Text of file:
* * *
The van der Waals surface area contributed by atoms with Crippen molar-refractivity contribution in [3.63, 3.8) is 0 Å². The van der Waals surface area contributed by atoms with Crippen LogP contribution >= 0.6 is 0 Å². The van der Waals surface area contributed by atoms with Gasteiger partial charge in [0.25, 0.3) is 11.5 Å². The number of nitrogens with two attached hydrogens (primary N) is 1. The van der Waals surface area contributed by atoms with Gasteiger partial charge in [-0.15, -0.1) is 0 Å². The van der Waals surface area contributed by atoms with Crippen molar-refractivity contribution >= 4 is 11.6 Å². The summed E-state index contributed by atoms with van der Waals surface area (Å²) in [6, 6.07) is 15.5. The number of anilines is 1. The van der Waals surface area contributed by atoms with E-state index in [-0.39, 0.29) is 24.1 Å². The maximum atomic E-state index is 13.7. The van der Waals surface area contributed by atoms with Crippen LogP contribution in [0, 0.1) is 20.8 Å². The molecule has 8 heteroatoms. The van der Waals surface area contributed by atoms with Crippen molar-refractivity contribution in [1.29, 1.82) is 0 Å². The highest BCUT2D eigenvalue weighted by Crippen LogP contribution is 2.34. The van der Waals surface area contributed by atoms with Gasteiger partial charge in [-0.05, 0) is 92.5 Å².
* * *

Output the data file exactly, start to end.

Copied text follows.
The van der Waals surface area contributed by atoms with Crippen molar-refractivity contribution in [3.63, 3.8) is 0 Å². The van der Waals surface area contributed by atoms with Crippen LogP contribution >= 0.6 is 0 Å². The van der Waals surface area contributed by atoms with Gasteiger partial charge in [0.25, 0.3) is 11.5 Å². The number of nitrogens with two attached hydrogens (primary N) is 1. The van der Waals surface area contributed by atoms with Gasteiger partial charge in [-0.15, -0.1) is 0 Å². The van der Waals surface area contributed by atoms with Crippen molar-refractivity contribution >= 4 is 11.6 Å². The summed E-state index contributed by atoms with van der Waals surface area (Å²) in [6, 6.07) is 15.5. The number of anilines is 1. The van der Waals surface area contributed by atoms with E-state index in [-0.39, 0.29) is 24.1 Å². The maximum atomic E-state index is 13.7. The van der Waals surface area contributed by atoms with Crippen LogP contribution in [0, 0.1) is 20.8 Å². The molecule has 8 heteroatoms. The van der Waals surface area contributed by atoms with Crippen molar-refractivity contribution in [1.29, 1.82) is 0 Å². The highest BCUT2D eigenvalue weighted by Crippen LogP contribution is 2.34. The van der Waals surface area contributed by atoms with Gasteiger partial charge in [-0.05, 0) is 92.5 Å².